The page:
Currently reading: James Ruppert: First cars for less than £2000
What sensible cars exist for the cash-strapped newbie driver? Kias, Toyotas and Fords are the usual suspects

First cars. This question never, ever gets old. It’s simply repeated frequently. As is the answer. It’s all about insurance. I may be asked for a first-time car with character, air conditioning or alloy wheels, but it always boils down to the quote, most likely from your friendly comparison site. Anyway, I was asked to point a buyer with £2000 and reliability at the top of their wish list in the right direction. Oh, and they wanted excitement. No chance of that.

The usual suspects have to be from the Far East. I’d always recommend a five-door anything, because it will be easier to resell when car number two is on the horizon. Even so, a three-door Toyota Yaris is a harmless little thing that doesn’t break down. Best to spend £1500 so that there is money free for upsets and what’s left goes in the insurance pot. So a 2004 Yaris 1.3 T Spirit with a little over 60,000 miles, just one owner and a full year’s MOT at £1500 means you can’t go wrong. I also saw a 2007 Zinc special edition in similar condition, but the Zinc trim might put the insurance up.

You could also look at the Kia Picanto. What a superb five-door city car that is: tiny, but all the doors and, best of all, they do tend to be looked after. Good to find a 2009 one with a full Kia history and 80,000 miles. I couldn’t believe that this very clean and tidy one-owner example was just £1500.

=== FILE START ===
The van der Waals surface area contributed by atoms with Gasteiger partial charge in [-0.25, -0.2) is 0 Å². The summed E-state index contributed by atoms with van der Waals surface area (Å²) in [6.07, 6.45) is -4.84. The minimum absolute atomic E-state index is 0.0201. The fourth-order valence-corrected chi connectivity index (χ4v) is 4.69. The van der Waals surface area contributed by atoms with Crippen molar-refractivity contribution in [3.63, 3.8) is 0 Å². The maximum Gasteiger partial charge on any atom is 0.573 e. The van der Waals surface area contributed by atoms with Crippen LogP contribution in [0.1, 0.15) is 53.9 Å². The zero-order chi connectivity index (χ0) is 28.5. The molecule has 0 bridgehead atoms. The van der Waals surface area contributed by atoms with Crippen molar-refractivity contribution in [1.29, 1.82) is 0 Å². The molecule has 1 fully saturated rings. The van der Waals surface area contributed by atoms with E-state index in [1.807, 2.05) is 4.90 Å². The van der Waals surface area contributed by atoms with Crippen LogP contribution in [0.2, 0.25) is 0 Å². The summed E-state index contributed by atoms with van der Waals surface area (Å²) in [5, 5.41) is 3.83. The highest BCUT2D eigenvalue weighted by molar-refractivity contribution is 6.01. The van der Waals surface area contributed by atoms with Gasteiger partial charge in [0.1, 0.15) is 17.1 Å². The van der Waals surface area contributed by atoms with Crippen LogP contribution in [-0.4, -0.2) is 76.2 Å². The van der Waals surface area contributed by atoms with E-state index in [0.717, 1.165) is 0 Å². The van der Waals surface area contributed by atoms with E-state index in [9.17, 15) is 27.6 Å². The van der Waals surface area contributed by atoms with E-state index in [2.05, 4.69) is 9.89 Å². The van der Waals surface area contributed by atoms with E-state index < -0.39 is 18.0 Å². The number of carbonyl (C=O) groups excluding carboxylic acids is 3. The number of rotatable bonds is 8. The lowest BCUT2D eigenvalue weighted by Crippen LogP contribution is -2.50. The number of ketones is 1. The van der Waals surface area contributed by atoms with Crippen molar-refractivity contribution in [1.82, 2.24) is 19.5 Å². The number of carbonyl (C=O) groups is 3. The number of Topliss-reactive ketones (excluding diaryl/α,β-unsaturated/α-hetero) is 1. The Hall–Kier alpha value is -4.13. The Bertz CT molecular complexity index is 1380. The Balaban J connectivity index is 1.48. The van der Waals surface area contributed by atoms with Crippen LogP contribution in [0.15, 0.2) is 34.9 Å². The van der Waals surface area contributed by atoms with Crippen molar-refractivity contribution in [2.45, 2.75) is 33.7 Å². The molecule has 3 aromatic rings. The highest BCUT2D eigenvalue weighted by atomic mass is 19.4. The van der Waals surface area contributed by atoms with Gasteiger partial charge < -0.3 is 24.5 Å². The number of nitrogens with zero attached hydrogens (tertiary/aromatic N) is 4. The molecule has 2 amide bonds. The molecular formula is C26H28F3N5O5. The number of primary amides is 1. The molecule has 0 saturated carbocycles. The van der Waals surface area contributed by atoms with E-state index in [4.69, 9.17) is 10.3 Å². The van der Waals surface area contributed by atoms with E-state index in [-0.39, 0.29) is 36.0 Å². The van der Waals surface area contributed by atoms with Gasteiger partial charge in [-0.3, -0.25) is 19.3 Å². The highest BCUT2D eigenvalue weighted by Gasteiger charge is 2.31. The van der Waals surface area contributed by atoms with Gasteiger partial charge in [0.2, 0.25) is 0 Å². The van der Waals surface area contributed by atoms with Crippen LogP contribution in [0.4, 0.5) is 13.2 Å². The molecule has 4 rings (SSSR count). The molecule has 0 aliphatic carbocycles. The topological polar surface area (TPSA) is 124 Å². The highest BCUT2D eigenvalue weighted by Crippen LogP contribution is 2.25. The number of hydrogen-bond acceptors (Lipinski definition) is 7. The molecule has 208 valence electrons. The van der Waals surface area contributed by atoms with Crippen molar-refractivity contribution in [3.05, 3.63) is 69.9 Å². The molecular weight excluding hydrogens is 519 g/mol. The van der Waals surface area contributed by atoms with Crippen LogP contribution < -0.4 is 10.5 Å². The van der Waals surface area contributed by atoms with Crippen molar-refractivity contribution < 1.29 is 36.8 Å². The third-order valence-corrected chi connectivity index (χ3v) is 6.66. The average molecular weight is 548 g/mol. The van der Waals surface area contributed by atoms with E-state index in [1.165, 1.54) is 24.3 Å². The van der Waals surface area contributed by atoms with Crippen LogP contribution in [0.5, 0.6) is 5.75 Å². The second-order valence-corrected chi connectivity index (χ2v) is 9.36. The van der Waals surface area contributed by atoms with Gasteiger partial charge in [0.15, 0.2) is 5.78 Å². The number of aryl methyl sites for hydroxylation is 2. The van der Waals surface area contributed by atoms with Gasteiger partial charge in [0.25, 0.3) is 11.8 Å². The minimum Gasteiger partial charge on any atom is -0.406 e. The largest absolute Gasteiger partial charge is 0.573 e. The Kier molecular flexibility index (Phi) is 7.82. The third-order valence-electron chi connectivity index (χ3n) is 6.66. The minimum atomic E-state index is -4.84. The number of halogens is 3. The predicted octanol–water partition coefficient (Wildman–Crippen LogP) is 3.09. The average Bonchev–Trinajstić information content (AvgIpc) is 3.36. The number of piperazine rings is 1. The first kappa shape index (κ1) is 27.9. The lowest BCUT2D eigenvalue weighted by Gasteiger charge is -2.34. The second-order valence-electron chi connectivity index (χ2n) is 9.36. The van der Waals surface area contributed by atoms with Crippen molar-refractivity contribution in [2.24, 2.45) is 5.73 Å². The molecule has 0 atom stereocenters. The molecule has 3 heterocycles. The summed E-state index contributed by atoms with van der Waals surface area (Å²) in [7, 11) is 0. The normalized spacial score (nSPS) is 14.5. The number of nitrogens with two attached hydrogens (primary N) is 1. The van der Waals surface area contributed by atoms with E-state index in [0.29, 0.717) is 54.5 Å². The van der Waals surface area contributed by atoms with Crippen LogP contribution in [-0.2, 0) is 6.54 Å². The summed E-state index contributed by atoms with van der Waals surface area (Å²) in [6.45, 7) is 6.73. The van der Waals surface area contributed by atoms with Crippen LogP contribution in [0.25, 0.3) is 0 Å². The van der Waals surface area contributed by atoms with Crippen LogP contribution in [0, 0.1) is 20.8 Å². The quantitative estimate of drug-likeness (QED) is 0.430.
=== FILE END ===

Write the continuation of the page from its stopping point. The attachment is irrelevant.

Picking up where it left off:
6 Bmw 3 series convertible 2002 static side

You’re on less certain ground with the mass-market ones. I have a soft spot for Ford Fiestas because they are quite nice to drive and there are loads about, so it is possible to separate the terrible ones from the keepers. A 2007 1.25 Style Climate with 90,000 miles and two previous owners is also a safe way to get you inside a ULEZ. For just £1500.

There are dreary and bland Nissan Micras, but my personal experience of Volkswagen Polos leads me to Volkswagen. A budget of £2000 doesn’t buy you anything that tidy and I’d avoid the overworked 1.2 three-cylinder. The best I could find was a 2007 1.4 Match with over 110,000 miles. I sold a similar one a few years ago for double that, so the price seems very reasonable and I know for a fact that it will, if the criteria are right, be a cheap insurance deal.


Read our review

Car review

The original Toyota Yaris was a landmark car, since then it has lost ground to more talented rivals. Can it regain its crown from the formidable and long in the tooth Ford Fiesta?

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That’s all very fascinating and slightly boring. Just say, though, that by ‘first car’, we actually mean the first private motor after a lifetime of company car hacks. In that case, £1500 is going to get you a 2002 BMW 325Ci Sport convertible that’s a dealer part-exchange looking for a new home. Now you’re talking.

What we almost bought this week

5 Lincoln town car static front

Lincoln Town Car: So, does a stretched Town Car ride better than a Mercedes S-Class, can it navigate a multi-storey car park and does the smell of old sick ever leave it? The answers to these and other questions await the purchaser of the 2004-reg example we found for £4450, easily recouped from a couple of hen nights and a school prom. Be our guest…

Tales from Ruppert's garage

4 Porsche cayenne engine